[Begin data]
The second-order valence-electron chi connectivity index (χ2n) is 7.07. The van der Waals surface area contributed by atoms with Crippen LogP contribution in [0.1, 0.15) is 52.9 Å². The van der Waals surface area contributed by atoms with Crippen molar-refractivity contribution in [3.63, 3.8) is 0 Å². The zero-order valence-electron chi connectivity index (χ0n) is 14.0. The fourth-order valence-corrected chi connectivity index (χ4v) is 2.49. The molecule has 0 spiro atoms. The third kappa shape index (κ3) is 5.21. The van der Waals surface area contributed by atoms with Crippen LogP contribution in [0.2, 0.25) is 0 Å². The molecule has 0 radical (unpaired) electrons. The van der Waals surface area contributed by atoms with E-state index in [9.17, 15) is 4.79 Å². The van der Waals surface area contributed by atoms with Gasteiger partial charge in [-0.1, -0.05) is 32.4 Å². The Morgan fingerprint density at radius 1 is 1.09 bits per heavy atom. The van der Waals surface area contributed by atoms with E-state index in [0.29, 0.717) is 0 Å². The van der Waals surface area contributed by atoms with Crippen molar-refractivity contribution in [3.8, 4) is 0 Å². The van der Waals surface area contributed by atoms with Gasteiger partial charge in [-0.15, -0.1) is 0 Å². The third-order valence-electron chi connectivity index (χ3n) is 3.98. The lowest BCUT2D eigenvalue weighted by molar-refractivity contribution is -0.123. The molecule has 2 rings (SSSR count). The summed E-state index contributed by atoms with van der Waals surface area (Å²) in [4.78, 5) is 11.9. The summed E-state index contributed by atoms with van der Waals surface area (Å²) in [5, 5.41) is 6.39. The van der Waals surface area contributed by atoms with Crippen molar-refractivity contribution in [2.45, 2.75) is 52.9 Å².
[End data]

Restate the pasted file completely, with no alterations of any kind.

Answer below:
The second-order valence-electron chi connectivity index (χ2n) is 7.07. The van der Waals surface area contributed by atoms with Crippen LogP contribution in [0.1, 0.15) is 52.9 Å². The van der Waals surface area contributed by atoms with Crippen molar-refractivity contribution in [3.63, 3.8) is 0 Å². The zero-order valence-electron chi connectivity index (χ0n) is 14.0. The fourth-order valence-corrected chi connectivity index (χ4v) is 2.49. The molecule has 0 spiro atoms. The third kappa shape index (κ3) is 5.21. The van der Waals surface area contributed by atoms with Crippen LogP contribution in [0.2, 0.25) is 0 Å². The molecule has 0 radical (unpaired) electrons. The van der Waals surface area contributed by atoms with E-state index in [9.17, 15) is 4.79 Å². The van der Waals surface area contributed by atoms with Gasteiger partial charge in [-0.1, -0.05) is 32.4 Å². The Morgan fingerprint density at radius 1 is 1.09 bits per heavy atom. The van der Waals surface area contributed by atoms with E-state index in [0.29, 0.717) is 0 Å². The van der Waals surface area contributed by atoms with Crippen molar-refractivity contribution in [3.8, 4) is 0 Å². The van der Waals surface area contributed by atoms with Gasteiger partial charge in [-0.15, -0.1) is 0 Å². The third-order valence-electron chi connectivity index (χ3n) is 3.98. The lowest BCUT2D eigenvalue weighted by molar-refractivity contribution is -0.123. The molecule has 2 rings (SSSR count). The summed E-state index contributed by atoms with van der Waals surface area (Å²) in [4.78, 5) is 11.9. The summed E-state index contributed by atoms with van der Waals surface area (Å²) in [5, 5.41) is 6.39. The van der Waals surface area contributed by atoms with Crippen molar-refractivity contribution in [2.45, 2.75) is 52.9 Å².